All Hugh Francis wants is to be able to take his 11-year-old daughter Livia to see the koi fish and turtles in the lower pond at Central Park.
But after he read about the plan to drain the pond so that all invasive fish — including the snakehead fish believed to be on the loose — would be killed, Francis decided to do something about it.
On Wednesday afternoon, as more than a half dozen city workers set up two pumps to start draining the pond — the plan is to have half the pond drained by Friday, when Environment Ministry officials arrive — Francis twice turned off the pumps.
With the city workers not wanting to get into a confrontation, the pumps remained silent for several hours until just after 2:30 p.m., when word came for the workers to pack up and go home for the day.
"When I read about the plan to drain the pond," said Francis, "I was so mad that I came down to see what I could do. I come here three times a week with my daughter and I'm not going to let this happen. This park belongs to the public, all of us."
Francis said he has the utmost respect for the city workers who were just doing their jobs, but he believes strongly enough in not letting the drainage take place that he decided to do his act of civil disobedience.
"I told them that they have to do what they have to do and I'll do what I have to do," said Francis. "I don't want to get arrested, but if the police come and that's what happens, I'll take it from there."
By 3 p.m., the police had not come and the city workers were busy putting their equipment back into their truck.
"That's great," Francis said of the work being halted for the day. "What I don't understand is they're saying the snakehead will kill all the koi. Now if you drain the lake, you kill the koi too, so what have you gained?"
While Francis received some moral support from onlookers who had come to the pond on an overcast and sometimes sunny afternoon, he was the lone protester making his point heard.
Dixon Choy rode his bike from east Vancouver to see what was happening at the pond.
"I saw the YouTube video and just wanted to see what was happening," said Choy. "It's obviously a bad thing if the snakehead gets into the river, but this pond has been here forever and there's always been koi and turtles here."
The plan to drain the pond was first revealed on June 6.
"We are lowering the level to concentrate fish in smaller areas to assist in the fish-catch operation by [the Environment Ministry] and to study the infiltration and evaporation levels in the pond," Dave Ellenwood, the City of Burnaby's director of parks, recreation and cultural services told the Burnaby NOW earlier.
"Provincial conservation officers will be on hand to identify invasive [species], and these will be removed for disposal," he said.
On May 13, a Burnaby resident filmed a fish that appeared to be a snakehead and posted the video online, sparking a media frenzy and a hunt for the fish.
Ten days later, the provincial government and city staff dragged nets through the pond looking for the snakehead, but they came up empty-handed. Another Burnaby resident has since spotted and filmed the so-called "frankenfish."
Snakeheads are an invasive species that eat other fish, frogs and the occasional small mammal. They can breathe air and wriggle on land, travelling from one body of water to another. Because they are not native to B.C., they have no natural predators to keep them in check. They are sold as pets and as food, so it's likely someone dumped the snakehead in the pond.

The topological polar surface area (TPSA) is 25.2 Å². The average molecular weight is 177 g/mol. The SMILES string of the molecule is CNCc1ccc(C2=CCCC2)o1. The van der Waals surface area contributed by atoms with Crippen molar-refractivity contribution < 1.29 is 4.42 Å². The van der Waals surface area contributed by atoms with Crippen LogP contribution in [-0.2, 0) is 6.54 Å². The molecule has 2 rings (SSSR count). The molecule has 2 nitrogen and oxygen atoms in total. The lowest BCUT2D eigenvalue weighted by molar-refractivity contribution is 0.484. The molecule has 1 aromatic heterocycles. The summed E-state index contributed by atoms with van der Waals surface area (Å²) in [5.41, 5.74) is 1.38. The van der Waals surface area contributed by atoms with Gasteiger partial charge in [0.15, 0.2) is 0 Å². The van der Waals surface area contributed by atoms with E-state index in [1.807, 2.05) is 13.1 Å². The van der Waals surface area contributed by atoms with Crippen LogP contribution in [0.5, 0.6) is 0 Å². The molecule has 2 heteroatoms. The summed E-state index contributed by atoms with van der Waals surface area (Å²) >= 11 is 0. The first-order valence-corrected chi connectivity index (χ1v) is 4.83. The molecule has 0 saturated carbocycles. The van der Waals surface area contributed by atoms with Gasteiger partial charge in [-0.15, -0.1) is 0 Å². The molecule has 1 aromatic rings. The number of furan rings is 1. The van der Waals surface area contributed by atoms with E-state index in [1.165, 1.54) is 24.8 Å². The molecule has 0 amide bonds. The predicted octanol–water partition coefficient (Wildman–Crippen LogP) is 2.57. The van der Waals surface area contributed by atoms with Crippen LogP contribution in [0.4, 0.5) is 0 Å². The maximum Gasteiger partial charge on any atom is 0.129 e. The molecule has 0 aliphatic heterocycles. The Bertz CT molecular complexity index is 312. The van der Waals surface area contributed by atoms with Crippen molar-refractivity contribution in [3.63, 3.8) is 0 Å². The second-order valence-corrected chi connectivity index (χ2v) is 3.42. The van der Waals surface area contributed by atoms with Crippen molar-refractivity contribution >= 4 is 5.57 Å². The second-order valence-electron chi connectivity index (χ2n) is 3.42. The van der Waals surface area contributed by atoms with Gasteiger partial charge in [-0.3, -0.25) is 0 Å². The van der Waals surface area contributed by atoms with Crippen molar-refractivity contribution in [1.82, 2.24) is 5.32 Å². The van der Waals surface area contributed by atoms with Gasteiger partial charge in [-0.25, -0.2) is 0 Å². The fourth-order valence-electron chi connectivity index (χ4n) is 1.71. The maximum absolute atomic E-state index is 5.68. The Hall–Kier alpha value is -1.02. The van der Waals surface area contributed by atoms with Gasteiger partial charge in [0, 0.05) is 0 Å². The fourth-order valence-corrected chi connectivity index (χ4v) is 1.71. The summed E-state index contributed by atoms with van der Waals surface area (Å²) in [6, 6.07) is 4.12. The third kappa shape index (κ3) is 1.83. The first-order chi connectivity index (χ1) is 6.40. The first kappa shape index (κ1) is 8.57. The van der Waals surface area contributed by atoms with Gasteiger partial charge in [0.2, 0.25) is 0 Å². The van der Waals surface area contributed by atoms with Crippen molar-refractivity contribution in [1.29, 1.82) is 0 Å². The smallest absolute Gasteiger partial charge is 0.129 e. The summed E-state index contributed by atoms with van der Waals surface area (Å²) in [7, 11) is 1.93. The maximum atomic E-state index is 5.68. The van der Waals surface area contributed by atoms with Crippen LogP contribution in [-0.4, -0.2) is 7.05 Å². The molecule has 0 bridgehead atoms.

Most of the fish in Central Park — koi and carp, for instance — are also invasive species, and the red-eared slider turtles seen there are dumped pets. The pond's fish will likely be killed.
"What [provincial government staff] are concerned with is finding the snakehead. If they find the snakehead, they will remove and dispose of the snakehead. If they find other species of priority concern, they will do that as well," Ellenwood said.
The Environment Ministry's Suntanu Dalal said provincial staff will be using a variety of nets to remove all non-native aquatic species from the pond in order to catch the snakehead.
"The City of Burnaby hopes to restock the pond afterwards with native species, so they have asked provincial staff to remove all non-native species that are caught," he said in an email to the NOW. "We will take them off site, keep some for analysis and humanely euthanize the rest according to animal-care protocols."
The pond's red-eared slider turtles will also be removed and euthanized by a veterinarian, Dalal added.
Ellenwood said the city started lowering the water on May 23. There also are two new nets in the water to help keep the fish concentrated in smaller areas.
Central Park's lower pond is a man-made body of water. The inflow comes from a city pipe, and the outflow runs into another creek in the park, which then flows through the city's drainage system, eventually emptying into the Fraser, Ellenwood explained.
Even though snakeheads have been known to travel on land, Ellenwood did not think the fish could make it to natural waterways, especially because the pond's outflow has been screened off.
"That would be an epic journey, but right now that's impossible," he said.
City staff are scheduled to be back at Central Park's lower pond at 8 a.m. Thursday and Francis has vowed he'll be back too.
"I just want to stop the drainage of this," said Francis. "They always say protests start with one person."
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